Smell the oil, the coal-gas and the hot metal once more: the Steam Highwayman is heading for the Reeking Metropolis itself – London.
I’ve been working on the navigational network that underlies Steam Highwayman III. I drafted a map and began on numbering it some time before Christmas, but now I’ve started the dog-work of creating the passages and links that tie all that movement together. Creating an explorable city is very different to adapting the country lanes and villages of Buckinghamshire for a map. Some areas need to feel like dense networks of streets, but I don’t want the reader’s journey through them to feel slow or boring, so there have to be some short-cuts, timesavers and asymmetrical routes to keep the movement interesting.
I’m using the excellent National Library of Scotland’s georeferenced archive of OS maps that I’ve blogged about previously, but I’m imagining some differences due to the departure point c.1785. For a start, ‘Regent’s’ Park is right out. Queen Maria’s Park seems a better fit for this timeline.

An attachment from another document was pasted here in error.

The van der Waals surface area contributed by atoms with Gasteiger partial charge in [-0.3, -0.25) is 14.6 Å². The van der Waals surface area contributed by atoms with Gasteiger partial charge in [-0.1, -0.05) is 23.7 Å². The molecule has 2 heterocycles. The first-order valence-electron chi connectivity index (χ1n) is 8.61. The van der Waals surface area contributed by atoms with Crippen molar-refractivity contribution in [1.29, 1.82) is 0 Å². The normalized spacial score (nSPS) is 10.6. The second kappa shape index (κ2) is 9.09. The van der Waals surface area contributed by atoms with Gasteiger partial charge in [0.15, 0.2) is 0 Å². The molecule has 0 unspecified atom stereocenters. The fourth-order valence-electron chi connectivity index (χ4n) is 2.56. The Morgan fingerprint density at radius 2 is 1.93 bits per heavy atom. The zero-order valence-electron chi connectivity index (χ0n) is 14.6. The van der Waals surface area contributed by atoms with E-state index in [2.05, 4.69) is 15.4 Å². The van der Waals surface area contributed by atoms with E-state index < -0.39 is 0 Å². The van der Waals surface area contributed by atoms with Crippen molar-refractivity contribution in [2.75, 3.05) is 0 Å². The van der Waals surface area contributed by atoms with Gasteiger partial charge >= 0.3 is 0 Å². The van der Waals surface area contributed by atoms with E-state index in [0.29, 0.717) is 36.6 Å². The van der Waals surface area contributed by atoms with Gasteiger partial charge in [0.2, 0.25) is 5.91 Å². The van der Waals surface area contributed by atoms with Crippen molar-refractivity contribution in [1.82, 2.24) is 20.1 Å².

But what these maps really offer is the detailed alternate world of a London that has almost disappeared. Mews, old watercourses, slums and old bridges… The site of the London stocks (that’ll come in handy) and old Devonshire House…
Some of it is unchanged, of course. So as I was detailing a movement along Upper Thames Street from London Bridge to Blackfriars Bridge, not only did I realise that I should include a quest engaging with the Royal College of Arms, but that I also needed to give St Paul’s its place.
There’s only one melody that says ‘St Paul’s Cathedral’ to me. Not ‘Zadok the Priest’, not even ‘Jerusalem’, but the Sherman brothers’ ‘Feed the Birds‘.
Now what sort of self-respecting Steampunk would miss the chance to check on that old birdwoman and buy a bag full of crumbs?
Well, at this rate it’s going to be a long, detailed and intensely-researched book.